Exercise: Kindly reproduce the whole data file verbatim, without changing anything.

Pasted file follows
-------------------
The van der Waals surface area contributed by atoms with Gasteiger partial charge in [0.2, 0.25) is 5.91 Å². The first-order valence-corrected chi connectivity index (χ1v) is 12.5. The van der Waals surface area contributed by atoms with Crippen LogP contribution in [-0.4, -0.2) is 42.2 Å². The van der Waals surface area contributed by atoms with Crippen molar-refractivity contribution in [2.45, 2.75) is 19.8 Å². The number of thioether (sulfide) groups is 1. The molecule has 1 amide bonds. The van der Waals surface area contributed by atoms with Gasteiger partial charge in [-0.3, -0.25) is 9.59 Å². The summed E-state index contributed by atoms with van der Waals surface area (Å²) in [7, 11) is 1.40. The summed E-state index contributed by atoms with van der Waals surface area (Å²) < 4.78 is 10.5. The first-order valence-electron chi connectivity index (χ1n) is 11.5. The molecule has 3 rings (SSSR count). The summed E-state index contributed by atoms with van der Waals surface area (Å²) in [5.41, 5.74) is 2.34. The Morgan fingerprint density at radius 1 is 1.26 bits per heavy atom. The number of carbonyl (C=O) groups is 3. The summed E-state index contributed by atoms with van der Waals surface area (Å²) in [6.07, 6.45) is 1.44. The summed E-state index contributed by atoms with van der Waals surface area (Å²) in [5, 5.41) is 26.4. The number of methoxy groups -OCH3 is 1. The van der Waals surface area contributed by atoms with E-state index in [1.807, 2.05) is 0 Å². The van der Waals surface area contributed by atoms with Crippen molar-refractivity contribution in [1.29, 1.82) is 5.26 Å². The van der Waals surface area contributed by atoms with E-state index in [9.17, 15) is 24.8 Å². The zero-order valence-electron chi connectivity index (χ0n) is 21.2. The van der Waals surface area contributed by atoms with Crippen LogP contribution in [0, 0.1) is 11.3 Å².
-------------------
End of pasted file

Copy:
The van der Waals surface area contributed by atoms with Gasteiger partial charge in [0.2, 0.25) is 5.91 Å². The first-order valence-corrected chi connectivity index (χ1v) is 12.5. The van der Waals surface area contributed by atoms with Crippen LogP contribution in [-0.4, -0.2) is 42.2 Å². The van der Waals surface area contributed by atoms with Crippen molar-refractivity contribution in [2.45, 2.75) is 19.8 Å². The number of thioether (sulfide) groups is 1. The molecule has 1 amide bonds. The van der Waals surface area contributed by atoms with Gasteiger partial charge in [-0.3, -0.25) is 9.59 Å². The summed E-state index contributed by atoms with van der Waals surface area (Å²) in [7, 11) is 1.40. The summed E-state index contributed by atoms with van der Waals surface area (Å²) < 4.78 is 10.5. The first-order valence-electron chi connectivity index (χ1n) is 11.5. The molecule has 3 rings (SSSR count). The summed E-state index contributed by atoms with van der Waals surface area (Å²) in [5.41, 5.74) is 2.34. The Morgan fingerprint density at radius 1 is 1.26 bits per heavy atom. The number of carbonyl (C=O) groups is 3. The summed E-state index contributed by atoms with van der Waals surface area (Å²) in [6.07, 6.45) is 1.44. The summed E-state index contributed by atoms with van der Waals surface area (Å²) in [5, 5.41) is 26.4. The number of methoxy groups -OCH3 is 1. The van der Waals surface area contributed by atoms with E-state index in [1.807, 2.05) is 0 Å². The van der Waals surface area contributed by atoms with Crippen molar-refractivity contribution in [1.29, 1.82) is 5.26 Å². The van der Waals surface area contributed by atoms with E-state index in [9.17, 15) is 24.8 Å². The zero-order valence-electron chi connectivity index (χ0n) is 21.2. The van der Waals surface area contributed by atoms with Crippen LogP contribution in [0, 0.1) is 11.3 Å².